Belfiori Couture – A rendez-vous between Greece and Tulle

Belfiori Couture, the alias of Beniamino Belfiori, adopted in Milan thanks to its Greek origin, which is very strong and visible in all its creation. He is proposed as ‘wannabe couturier without dressmakers’. We are talking about a new brand, entirely hand-made, that challenges the Haute Couture icons.

Tell us about your background, not school, but what made you “an aspiring couturier”.

Since I was little I had a passion for clothes and jewelry (I have drawings from when I was 5 years old). I studied Fashion Design and then I thought I would find a job in the field related to my studies.
After so many disappointments, I had decided to surrender, but I come from a family that never lets itself be destroyed.
By the end of March, I had already made a mini collection that is far from the current aesthetics of my new creations, but, you know, it was a way to get back in the game. I always loved custom-made orders and I always proposed to do  them. A true couturier must know how to make the garment from scratch, and, for me, it is important to always try new lines and materials.

What is the reason  you see this unwarranted use of tulle in your creations? Is Giambattista Valli a reference point for you? If so, in what way. If not, who inspires you? What are three adjectives that identify your know-how?

The use of tulle started from my first collection when I was still in the Academy.Back then, it was just a way to veil the body.
As you well know, it is one of the most feminine and also most commonly used materials in couture.
One of my first orders this year was a dress in ultra-curled peach tulle and, from there, I realized that it would be a new way for me to use the material. Valli, I believe, is currently inspiring and must be inspiring for so many of us because it is one of the few Italian designers abroad with a strong identity. My greatest style idol will remain forever Galliano.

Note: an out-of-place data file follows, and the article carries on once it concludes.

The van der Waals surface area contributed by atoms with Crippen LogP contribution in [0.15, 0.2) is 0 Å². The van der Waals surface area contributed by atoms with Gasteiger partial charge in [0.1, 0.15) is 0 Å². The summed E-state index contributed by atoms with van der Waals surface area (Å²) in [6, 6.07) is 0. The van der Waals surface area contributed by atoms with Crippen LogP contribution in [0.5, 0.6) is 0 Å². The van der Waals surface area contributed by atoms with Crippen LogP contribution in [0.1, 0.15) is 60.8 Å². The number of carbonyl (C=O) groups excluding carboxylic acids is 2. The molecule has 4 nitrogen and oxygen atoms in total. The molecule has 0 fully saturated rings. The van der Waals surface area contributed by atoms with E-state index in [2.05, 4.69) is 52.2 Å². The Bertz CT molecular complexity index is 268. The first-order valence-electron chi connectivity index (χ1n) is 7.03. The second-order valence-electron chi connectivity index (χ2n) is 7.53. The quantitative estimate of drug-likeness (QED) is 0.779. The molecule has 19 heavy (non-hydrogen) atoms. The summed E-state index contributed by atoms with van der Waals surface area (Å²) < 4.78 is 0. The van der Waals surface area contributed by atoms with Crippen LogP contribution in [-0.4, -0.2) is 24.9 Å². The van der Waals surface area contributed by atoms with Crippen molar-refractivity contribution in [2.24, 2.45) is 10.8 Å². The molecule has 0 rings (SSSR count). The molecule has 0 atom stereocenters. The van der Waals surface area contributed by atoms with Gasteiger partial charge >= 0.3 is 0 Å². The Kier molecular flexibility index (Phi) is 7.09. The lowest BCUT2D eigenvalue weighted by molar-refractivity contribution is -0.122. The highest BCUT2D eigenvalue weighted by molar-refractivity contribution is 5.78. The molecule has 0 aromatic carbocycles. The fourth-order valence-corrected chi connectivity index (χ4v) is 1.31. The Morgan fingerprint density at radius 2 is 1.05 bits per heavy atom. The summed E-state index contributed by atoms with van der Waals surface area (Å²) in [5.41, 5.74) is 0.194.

I love the use of transparencies. It’s romantic but also representative of ferocious heroines and volumes without limit (reviewing any parades I still cry in the final). The adjectives that identify my know-how are: opulent, voluminous, romantic.

I felt a dream world, or something fairy like from your creations. How would you describe it?

It’s true! I’m an incurable dreamer (which has often led me to so many disappointments). In every collection, I want to tell a story about my heroin that so often is living my problems and tries to solve them. Through each stitched garment I try to shape my ideas. I don’t believe in fairies or princesses waiting for the prince. I believe in women who have the courage to express their emotions and to appear as they please. This is the prototype of a woman I got from my mother and I want to transmit through every creation.

Fashionista or artistic? How would you define your style Couture?

It’s too soon to describe my style. Artistic can only be a few pieces of an entire collection. Artistic for me was McQueen who dared without thinking about the limits and aesthetic taste of people . Fashionista, I believe yes in certain garments. I often prefer a leader to have meaning only for me.

You have arrived at the Venice film festival, what are your long-term goals (maybe, not just professional)?

Difficult question to answer. A year ago it would have seemed impossible to dress one of my greatest muses, Nima. The festival was a challenge for me. Feeling the pressure of a thousand eyes on a boss you worked on morning and night without stopping to put the best of yourself forward. Right now, I would like to continue my creations/orders but also always return to being part of a creative team. But I’ll tell you that now I prefer not to plan and leave everything to fate. So I live better!

Leave us with a motto that identifies you.

So many people close to me know that there are so many of my “pearls of wisdom”! But what expresses me absolutely in the most recent period of my life is “Go hard or Go home”! A lot of people told me that certain things were impossible, that the timing was too difficult, that I’m too young for certain jobs, and that I don’t have the skills. Did I listen to them? At the beginning, yes! But then I asked myself, what do they really know about me? What everyone has to do is to test themselves, not to sleep, to sew all night so in the end they can say:“I’ve put all I have into it”!

Name of the Collection: “23 A Conversation with La Persia”

Photographer: Giulia Mantovani

Styling: Gianluca Persia

Make Up Artist and Hair: Greta Ceccotti

Model: Lisa Volonterio

Assistant Styling: Francesca Ponti

Credit Portrait: Beniamino Belfiori in Belfiori Couture Blaser


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